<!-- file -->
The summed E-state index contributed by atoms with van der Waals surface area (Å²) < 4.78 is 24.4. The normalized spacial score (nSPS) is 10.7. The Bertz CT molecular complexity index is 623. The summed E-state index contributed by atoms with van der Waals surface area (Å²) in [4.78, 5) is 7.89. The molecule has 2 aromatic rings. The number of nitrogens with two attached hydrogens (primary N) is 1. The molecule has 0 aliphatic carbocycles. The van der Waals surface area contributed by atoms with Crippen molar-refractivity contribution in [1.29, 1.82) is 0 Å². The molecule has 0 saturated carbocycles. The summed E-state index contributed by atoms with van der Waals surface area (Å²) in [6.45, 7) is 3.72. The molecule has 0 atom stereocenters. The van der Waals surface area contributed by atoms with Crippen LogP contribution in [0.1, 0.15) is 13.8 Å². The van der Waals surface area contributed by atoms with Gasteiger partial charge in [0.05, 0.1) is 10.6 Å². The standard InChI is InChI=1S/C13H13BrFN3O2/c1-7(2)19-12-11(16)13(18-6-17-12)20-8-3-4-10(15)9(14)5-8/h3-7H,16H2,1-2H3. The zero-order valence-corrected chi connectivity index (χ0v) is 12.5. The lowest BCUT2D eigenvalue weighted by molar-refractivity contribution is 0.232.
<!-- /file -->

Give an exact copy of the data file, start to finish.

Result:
The summed E-state index contributed by atoms with van der Waals surface area (Å²) < 4.78 is 24.4. The normalized spacial score (nSPS) is 10.7. The Bertz CT molecular complexity index is 623. The summed E-state index contributed by atoms with van der Waals surface area (Å²) in [4.78, 5) is 7.89. The molecule has 2 aromatic rings. The number of nitrogens with two attached hydrogens (primary N) is 1. The molecule has 0 aliphatic carbocycles. The van der Waals surface area contributed by atoms with Crippen molar-refractivity contribution in [1.29, 1.82) is 0 Å². The molecule has 0 saturated carbocycles. The summed E-state index contributed by atoms with van der Waals surface area (Å²) in [6.45, 7) is 3.72. The molecule has 0 atom stereocenters. The van der Waals surface area contributed by atoms with Crippen LogP contribution in [0.1, 0.15) is 13.8 Å². The van der Waals surface area contributed by atoms with Gasteiger partial charge in [0.05, 0.1) is 10.6 Å². The standard InChI is InChI=1S/C13H13BrFN3O2/c1-7(2)19-12-11(16)13(18-6-17-12)20-8-3-4-10(15)9(14)5-8/h3-7H,16H2,1-2H3. The zero-order valence-corrected chi connectivity index (χ0v) is 12.5. The lowest BCUT2D eigenvalue weighted by molar-refractivity contribution is 0.232.